Illustration by Alyssa Maziarz
Now more than ever, the notion of maintaining strong physical health is heavily emphasized. Proper handwashing techniques. Hand sanitizer. Wiping down surfaces. Monitoring health.
There’s no doubt physical health ought to be looked after in a time such as this. But at the same time, are we placing much of an emphasis on mental health?
With universities closed across the country and students being encouraged to flock to wherever home may be, students risk losing important mental health resources that they may have relied on during the greater part of the academic year.
Periods of sudden and rapid change are certain to induce anxiety and stress in just about everyone, including those already experiencing struggles with mental health. It’s easy to feel overwhelmed when routine and daily practices are interrupted and thrown for a loop.
Because of this, it can be difficult to find ways to cope with these changes. We are all grieving something during this time, and no matter the scale or magnitude, all grief is valid. Grief for normalcy, grief for cancelled events and things we were looking forward to and more.
Here are some ways to help ensure you are taking good care of your mental health during this ever-changing time:
Engage in practices of filling your heart.
The way I’ve been filling my heart changes by the day, and this definition can change from person to person. For me, I fill my heart by engaging in what I love.
I listen to music and find joy in making playlists for all the moods I may be feeling during this time. I doodle from time to time. I write a lot. I write blogs, of course, but I also journal regularly (a continued practice that has proven quite helpful during this time).
Filling your heart is all about taking what you already love and doing more of it, and taking the chance to take what you love and mix it up from time to time.
Make a “future list.”
A lot of people are making lists of things to do while they’re in “quarantine,” but I’ve been keeping a list of goals and fun things I’d like to do for when everything reaches a state of normalcy again. It allows me hope for what is to come, patience for what is already here, and flexibility to take on these present days without feeling underaccomplished.
A future list will look different for everyone, but mine is full of places to go, things to do, self-care ideas and date plans.
While we’re practicing conscious social distancing, being together with friends is something a lot of people are missing right about now. Luckily, there are so many safe ways to stay connected with friends near and far.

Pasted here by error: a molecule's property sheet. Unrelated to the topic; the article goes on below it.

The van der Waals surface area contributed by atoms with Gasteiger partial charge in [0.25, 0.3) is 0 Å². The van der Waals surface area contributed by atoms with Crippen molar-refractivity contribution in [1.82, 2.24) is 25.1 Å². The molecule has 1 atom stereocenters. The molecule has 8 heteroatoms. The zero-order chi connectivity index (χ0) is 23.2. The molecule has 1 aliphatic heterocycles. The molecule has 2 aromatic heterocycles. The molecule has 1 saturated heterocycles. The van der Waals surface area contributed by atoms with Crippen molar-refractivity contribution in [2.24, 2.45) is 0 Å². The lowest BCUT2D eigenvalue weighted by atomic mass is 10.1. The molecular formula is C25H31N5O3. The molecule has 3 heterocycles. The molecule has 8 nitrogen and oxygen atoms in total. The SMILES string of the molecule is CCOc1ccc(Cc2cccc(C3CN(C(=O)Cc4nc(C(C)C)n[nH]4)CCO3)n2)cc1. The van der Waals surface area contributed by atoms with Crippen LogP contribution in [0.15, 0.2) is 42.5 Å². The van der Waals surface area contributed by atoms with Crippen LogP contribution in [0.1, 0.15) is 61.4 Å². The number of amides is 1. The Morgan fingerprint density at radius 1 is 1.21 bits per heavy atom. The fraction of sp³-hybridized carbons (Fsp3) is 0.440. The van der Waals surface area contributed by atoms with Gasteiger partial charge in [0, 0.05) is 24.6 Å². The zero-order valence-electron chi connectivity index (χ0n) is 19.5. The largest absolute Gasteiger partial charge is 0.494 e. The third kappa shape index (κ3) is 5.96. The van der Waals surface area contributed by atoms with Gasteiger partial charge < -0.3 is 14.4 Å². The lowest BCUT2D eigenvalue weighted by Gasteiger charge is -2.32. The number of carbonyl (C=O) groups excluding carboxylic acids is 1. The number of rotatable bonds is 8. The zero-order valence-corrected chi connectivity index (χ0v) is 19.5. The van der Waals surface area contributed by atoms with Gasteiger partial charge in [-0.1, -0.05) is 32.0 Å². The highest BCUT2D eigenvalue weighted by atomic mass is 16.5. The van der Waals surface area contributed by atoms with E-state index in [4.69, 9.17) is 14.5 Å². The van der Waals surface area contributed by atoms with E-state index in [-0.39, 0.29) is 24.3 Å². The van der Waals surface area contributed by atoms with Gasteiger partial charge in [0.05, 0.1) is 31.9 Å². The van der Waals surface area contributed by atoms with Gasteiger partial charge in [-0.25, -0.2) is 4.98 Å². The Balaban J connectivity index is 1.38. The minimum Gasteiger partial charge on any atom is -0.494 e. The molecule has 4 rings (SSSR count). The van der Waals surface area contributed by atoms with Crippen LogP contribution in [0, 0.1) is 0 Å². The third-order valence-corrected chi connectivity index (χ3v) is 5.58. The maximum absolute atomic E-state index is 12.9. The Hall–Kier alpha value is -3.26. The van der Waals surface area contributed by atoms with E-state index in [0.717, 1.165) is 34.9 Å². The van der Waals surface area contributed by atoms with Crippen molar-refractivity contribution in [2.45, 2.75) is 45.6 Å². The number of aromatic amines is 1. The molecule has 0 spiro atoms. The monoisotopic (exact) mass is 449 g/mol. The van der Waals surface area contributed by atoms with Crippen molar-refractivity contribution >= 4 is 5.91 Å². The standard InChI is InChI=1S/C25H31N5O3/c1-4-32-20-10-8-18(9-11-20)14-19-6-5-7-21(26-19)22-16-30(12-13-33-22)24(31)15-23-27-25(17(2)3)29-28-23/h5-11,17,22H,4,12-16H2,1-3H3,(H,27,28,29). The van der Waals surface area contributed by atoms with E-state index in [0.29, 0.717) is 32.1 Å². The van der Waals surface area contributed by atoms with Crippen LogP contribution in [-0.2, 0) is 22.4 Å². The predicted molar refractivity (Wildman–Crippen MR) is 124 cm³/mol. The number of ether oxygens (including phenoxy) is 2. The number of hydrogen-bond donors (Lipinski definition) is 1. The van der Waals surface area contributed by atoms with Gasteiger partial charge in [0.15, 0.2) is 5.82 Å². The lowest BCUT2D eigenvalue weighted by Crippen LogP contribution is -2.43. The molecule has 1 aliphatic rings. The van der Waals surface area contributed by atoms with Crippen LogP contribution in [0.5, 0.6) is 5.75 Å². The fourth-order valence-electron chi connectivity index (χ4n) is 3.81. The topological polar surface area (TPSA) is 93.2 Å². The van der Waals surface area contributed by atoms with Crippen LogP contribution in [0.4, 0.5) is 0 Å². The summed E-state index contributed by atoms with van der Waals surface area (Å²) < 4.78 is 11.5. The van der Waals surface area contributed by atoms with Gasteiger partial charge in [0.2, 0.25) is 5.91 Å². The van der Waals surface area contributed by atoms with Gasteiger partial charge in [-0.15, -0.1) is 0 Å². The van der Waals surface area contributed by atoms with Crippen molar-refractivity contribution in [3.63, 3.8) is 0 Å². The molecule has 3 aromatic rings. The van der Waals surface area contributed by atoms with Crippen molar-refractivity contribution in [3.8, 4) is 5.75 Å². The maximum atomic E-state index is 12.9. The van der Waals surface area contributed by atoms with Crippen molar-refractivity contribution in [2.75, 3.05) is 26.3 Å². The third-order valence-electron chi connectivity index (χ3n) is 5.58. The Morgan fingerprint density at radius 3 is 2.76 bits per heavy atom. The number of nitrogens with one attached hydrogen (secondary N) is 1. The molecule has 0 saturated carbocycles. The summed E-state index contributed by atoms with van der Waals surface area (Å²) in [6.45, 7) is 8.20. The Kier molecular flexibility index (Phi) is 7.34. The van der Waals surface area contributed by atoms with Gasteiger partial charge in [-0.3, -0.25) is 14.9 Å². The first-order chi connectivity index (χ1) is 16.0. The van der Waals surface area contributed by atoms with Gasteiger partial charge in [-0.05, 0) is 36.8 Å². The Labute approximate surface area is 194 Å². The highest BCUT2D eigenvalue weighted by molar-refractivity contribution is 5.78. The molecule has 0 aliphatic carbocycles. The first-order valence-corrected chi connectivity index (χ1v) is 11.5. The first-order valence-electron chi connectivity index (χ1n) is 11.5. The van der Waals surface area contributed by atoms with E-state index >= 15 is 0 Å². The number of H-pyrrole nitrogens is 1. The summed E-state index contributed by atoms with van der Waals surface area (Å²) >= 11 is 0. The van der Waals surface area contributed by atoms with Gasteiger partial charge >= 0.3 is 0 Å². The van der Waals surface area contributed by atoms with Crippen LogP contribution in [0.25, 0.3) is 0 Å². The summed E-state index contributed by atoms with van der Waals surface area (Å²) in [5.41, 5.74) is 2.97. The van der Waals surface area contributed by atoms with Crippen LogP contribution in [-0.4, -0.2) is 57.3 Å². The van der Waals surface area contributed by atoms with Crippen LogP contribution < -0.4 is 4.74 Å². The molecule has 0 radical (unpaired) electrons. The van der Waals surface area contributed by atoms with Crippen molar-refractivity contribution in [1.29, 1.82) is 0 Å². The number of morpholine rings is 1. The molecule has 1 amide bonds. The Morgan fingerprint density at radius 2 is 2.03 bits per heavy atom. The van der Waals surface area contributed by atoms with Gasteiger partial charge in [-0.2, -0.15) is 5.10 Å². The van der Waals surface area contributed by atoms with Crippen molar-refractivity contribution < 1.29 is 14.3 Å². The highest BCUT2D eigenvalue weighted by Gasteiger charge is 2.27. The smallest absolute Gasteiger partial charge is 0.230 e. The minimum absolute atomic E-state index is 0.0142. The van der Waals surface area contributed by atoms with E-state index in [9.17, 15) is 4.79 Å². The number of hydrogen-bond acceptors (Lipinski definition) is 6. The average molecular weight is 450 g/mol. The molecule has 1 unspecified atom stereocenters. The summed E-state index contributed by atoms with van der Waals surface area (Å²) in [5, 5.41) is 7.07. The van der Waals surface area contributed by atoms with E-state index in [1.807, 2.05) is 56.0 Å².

If you don’t already have a group chat, make one. If your friends make a Minecraft server to share with you, join in together. If you want to take advantage of platforms such as Zoom, Google Hangouts and more, do it. Send memes, lots of them, and keep each other company while your primary company is yourself. Humor is healing (especially when your friends are some of the most humorous people you know).
Filter for the good.
This one’s been hard for me. I found I can no longer scroll through my Twitter feed without seeing news about the virus almost constantly. And while it’s important to stay informed and aware, I’ve found overwhelming amounts of negativity in the news to be contributing to my overall mood, and I know a lot of people are feeling this, too.
Social media gives us the power to choose what we see. I’ve decided to filter for the good: mute some accounts, follow tons more and spend more time on platforms that harbor humor instead of fear or anxiety. There are also plenty of “good news only” apps available to keep some light on in what can feel dark.
Emma Andrus is a freshman journalism major originally from Olmsted Falls, Ohio. This is her first semester working for The Burr. She has been passionate about storytelling ever since she could read and write and is looking forward to pursuing her passion while gaining valuable experience. In addition to The Burr, Emma is a member of University Band and enjoys classical music, attempting to own plants and the font Courier New.